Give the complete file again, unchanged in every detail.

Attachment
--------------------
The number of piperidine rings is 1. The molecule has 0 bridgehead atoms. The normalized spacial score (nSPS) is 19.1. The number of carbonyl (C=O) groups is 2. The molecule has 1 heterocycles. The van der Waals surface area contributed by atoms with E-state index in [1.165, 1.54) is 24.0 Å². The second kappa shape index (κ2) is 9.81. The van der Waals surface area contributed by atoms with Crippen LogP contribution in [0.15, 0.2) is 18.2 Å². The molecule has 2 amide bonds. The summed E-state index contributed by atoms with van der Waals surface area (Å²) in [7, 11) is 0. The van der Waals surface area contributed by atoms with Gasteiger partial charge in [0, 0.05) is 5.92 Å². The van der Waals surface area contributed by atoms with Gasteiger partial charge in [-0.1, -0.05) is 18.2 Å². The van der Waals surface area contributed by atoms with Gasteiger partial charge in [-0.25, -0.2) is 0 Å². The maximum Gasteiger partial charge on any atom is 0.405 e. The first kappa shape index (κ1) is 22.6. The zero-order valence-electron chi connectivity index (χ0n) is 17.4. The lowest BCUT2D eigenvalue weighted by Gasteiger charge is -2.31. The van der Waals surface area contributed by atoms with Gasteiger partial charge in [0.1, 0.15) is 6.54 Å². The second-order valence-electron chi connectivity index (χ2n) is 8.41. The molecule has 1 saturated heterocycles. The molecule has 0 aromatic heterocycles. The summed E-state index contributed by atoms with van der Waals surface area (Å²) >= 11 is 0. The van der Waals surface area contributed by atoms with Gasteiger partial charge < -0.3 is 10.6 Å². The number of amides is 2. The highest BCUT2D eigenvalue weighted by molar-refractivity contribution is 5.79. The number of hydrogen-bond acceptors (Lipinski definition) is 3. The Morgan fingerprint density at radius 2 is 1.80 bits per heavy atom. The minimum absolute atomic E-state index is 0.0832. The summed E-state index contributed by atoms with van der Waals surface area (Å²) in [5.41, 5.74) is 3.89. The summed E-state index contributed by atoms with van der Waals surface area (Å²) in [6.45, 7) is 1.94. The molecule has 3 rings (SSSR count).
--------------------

The number of piperidine rings is 1. The molecule has 0 bridgehead atoms. The normalized spacial score (nSPS) is 19.1. The number of carbonyl (C=O) groups is 2. The molecule has 1 heterocycles. The van der Waals surface area contributed by atoms with E-state index in [1.165, 1.54) is 24.0 Å². The second kappa shape index (κ2) is 9.81. The van der Waals surface area contributed by atoms with Crippen LogP contribution in [0.15, 0.2) is 18.2 Å². The molecule has 2 amide bonds. The summed E-state index contributed by atoms with van der Waals surface area (Å²) in [7, 11) is 0. The van der Waals surface area contributed by atoms with Gasteiger partial charge in [0, 0.05) is 5.92 Å². The van der Waals surface area contributed by atoms with Gasteiger partial charge in [-0.1, -0.05) is 18.2 Å². The van der Waals surface area contributed by atoms with Gasteiger partial charge in [-0.25, -0.2) is 0 Å². The maximum Gasteiger partial charge on any atom is 0.405 e. The first kappa shape index (κ1) is 22.6. The zero-order valence-electron chi connectivity index (χ0n) is 17.4. The lowest BCUT2D eigenvalue weighted by Gasteiger charge is -2.31. The van der Waals surface area contributed by atoms with Gasteiger partial charge in [0.1, 0.15) is 6.54 Å². The second-order valence-electron chi connectivity index (χ2n) is 8.41. The molecule has 1 saturated heterocycles. The molecule has 0 aromatic heterocycles. The summed E-state index contributed by atoms with van der Waals surface area (Å²) >= 11 is 0. The van der Waals surface area contributed by atoms with Gasteiger partial charge < -0.3 is 10.6 Å². The number of amides is 2. The highest BCUT2D eigenvalue weighted by molar-refractivity contribution is 5.79. The number of hydrogen-bond acceptors (Lipinski definition) is 3. The Morgan fingerprint density at radius 2 is 1.80 bits per heavy atom. The minimum absolute atomic E-state index is 0.0832. The summed E-state index contributed by atoms with van der Waals surface area (Å²) in [5.41, 5.74) is 3.89. The summed E-state index contributed by atoms with van der Waals surface area (Å²) in [6.45, 7) is 1.94. The molecule has 3 rings (SSSR count).